Fricker, J. D., Sinha, K. C., Noureldin, M., & Stroshine, T. (2014). Employing asset management to control costs and sustain highway levels of service: Volumes I and II (Joint Transportation Research Program Publication No. FHWA/IN/JTRP-2014/02). West Lafayette, IN: Purdue University. https://doi.org/10.5703/1288284315341
This project investigated the impact of varying two elements of pavement, bridge, and mobility asset management on the long term network-level performance of those assets. The first element was the condition at which restorative treatments are triggered. The second element was the budget available to implement these treatments.
For each of the pavement, bridge and mobility assets, three different management strategies in the form of treatment trigger values were investigated: a standard treatment trigger strategy, an early treatment trigger strategy, and a late treatment trigger strategy. For the pavement and bridge assets, the standard treatment trigger strategy simulates INDOT’s current treatment trigger policy. The early treatment trigger strategy simulates performing treatment at a better condition level than the standard treatment trigger strategy, while the late treatment trigger strategy simulates deferring treatment to a worse condition level than the standard treatment trigger strategy.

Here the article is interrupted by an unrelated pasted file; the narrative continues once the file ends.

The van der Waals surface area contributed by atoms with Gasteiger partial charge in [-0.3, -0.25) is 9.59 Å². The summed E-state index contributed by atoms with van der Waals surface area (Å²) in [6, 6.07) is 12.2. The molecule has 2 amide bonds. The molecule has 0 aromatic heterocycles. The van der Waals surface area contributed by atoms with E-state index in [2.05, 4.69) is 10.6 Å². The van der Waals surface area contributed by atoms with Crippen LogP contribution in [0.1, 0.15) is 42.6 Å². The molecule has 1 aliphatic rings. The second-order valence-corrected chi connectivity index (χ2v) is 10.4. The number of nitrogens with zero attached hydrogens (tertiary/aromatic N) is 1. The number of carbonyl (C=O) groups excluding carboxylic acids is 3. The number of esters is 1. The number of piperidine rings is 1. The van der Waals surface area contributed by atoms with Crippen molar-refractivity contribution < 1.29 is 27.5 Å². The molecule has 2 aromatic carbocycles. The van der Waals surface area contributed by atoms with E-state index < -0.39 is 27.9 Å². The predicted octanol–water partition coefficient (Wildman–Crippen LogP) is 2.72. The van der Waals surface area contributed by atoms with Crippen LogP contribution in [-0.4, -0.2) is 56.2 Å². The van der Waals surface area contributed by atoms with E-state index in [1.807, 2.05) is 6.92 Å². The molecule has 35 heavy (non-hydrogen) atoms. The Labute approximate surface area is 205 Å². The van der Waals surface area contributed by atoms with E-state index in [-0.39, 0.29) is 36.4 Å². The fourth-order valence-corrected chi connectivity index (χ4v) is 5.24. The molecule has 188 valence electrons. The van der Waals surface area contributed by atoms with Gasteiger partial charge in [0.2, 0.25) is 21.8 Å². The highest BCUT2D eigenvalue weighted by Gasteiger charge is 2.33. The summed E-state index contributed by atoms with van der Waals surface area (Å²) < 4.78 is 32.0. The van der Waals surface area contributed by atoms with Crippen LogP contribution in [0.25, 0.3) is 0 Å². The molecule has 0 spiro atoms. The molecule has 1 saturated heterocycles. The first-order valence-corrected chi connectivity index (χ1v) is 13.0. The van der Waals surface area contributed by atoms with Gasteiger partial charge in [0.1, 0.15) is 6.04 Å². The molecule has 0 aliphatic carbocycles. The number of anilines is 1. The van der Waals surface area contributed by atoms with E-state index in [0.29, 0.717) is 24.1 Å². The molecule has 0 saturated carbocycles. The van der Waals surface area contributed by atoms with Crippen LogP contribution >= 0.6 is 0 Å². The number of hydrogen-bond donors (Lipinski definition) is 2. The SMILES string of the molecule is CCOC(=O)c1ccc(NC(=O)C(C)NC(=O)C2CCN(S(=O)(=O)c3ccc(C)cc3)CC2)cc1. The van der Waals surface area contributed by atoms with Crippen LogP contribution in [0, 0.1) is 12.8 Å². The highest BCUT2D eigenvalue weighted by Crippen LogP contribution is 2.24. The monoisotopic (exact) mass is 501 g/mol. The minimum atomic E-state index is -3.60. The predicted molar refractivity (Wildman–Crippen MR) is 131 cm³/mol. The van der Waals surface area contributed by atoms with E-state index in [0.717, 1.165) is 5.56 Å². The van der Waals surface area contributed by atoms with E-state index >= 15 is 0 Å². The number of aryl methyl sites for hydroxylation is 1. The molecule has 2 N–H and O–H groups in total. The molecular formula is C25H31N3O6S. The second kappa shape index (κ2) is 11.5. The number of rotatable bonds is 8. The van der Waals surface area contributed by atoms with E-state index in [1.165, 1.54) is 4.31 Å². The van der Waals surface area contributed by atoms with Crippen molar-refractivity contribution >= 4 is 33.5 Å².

For bridge assets, each treatment trigger strategy had six different treatments that can be applied to different bridge components. It was discovered that the standard (current) treatment trigger strategy outperforms other strategies.
For pavement assets, the treatment trigger strategies pertained to pavement rehabilitation treatments. It was found that the long-term pavement roughness condition at the network-level is highly influenced by the policy being used to trigger pavement rehabilitation. The higher the trigger standard, the higher the percentage of miles in good condition and the lower the percentage of miles in poor condition.
For mobility management, the treatment trigger strategies pertained to lane additions. It was discovered that neither restricting nor expanding the lane addition project candidate list (corresponding to the late and early treatment trigger strategies, respectively) provides more cost efficiency in the long-term for reducing the percent of road miles or VMT experiencing peak hour congestion.
The report consists of two volumes; the first volume reports the analysis results for the bridge asset class and the second volume reports the analysis results for the pavement and mobility asset classes.
bridge management, pavement management, mobility management, network-level asset condition, treatment trigger
Joint Transportation Research Program
Indiana Department of Transportation
West Lafayette, Indiana
Date of this Version